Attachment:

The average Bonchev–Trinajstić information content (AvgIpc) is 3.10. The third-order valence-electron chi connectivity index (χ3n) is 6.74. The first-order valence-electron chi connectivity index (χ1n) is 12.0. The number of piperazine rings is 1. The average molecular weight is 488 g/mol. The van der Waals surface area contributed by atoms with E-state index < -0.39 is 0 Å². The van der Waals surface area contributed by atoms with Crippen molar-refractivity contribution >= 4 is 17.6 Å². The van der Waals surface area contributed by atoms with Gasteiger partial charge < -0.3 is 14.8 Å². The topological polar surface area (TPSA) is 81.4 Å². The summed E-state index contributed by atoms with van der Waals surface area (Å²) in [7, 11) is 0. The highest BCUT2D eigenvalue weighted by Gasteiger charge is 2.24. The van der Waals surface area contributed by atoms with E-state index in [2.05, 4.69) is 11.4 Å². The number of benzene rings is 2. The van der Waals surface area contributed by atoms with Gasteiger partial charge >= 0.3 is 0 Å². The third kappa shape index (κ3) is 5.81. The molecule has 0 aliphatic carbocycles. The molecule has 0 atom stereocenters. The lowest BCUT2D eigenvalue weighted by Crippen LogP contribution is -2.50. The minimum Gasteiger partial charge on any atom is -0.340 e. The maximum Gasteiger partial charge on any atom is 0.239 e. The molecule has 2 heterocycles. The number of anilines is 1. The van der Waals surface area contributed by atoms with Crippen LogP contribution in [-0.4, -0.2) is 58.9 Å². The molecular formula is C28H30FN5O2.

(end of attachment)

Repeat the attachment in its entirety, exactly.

The average Bonchev–Trinajstić information content (AvgIpc) is 3.10. The third-order valence-electron chi connectivity index (χ3n) is 6.74. The first-order valence-electron chi connectivity index (χ1n) is 12.0. The number of piperazine rings is 1. The average molecular weight is 488 g/mol. The van der Waals surface area contributed by atoms with E-state index < -0.39 is 0 Å². The van der Waals surface area contributed by atoms with Crippen molar-refractivity contribution >= 4 is 17.6 Å². The van der Waals surface area contributed by atoms with Gasteiger partial charge < -0.3 is 14.8 Å². The topological polar surface area (TPSA) is 81.4 Å². The summed E-state index contributed by atoms with van der Waals surface area (Å²) in [7, 11) is 0. The highest BCUT2D eigenvalue weighted by Gasteiger charge is 2.24. The van der Waals surface area contributed by atoms with E-state index in [2.05, 4.69) is 11.4 Å². The number of benzene rings is 2. The van der Waals surface area contributed by atoms with Gasteiger partial charge >= 0.3 is 0 Å². The third kappa shape index (κ3) is 5.81. The molecule has 0 aliphatic carbocycles. The molecule has 0 atom stereocenters. The lowest BCUT2D eigenvalue weighted by Crippen LogP contribution is -2.50. The minimum Gasteiger partial charge on any atom is -0.340 e. The maximum Gasteiger partial charge on any atom is 0.239 e. The molecule has 2 heterocycles. The number of anilines is 1. The van der Waals surface area contributed by atoms with Crippen LogP contribution in [-0.4, -0.2) is 58.9 Å². The molecular formula is C28H30FN5O2.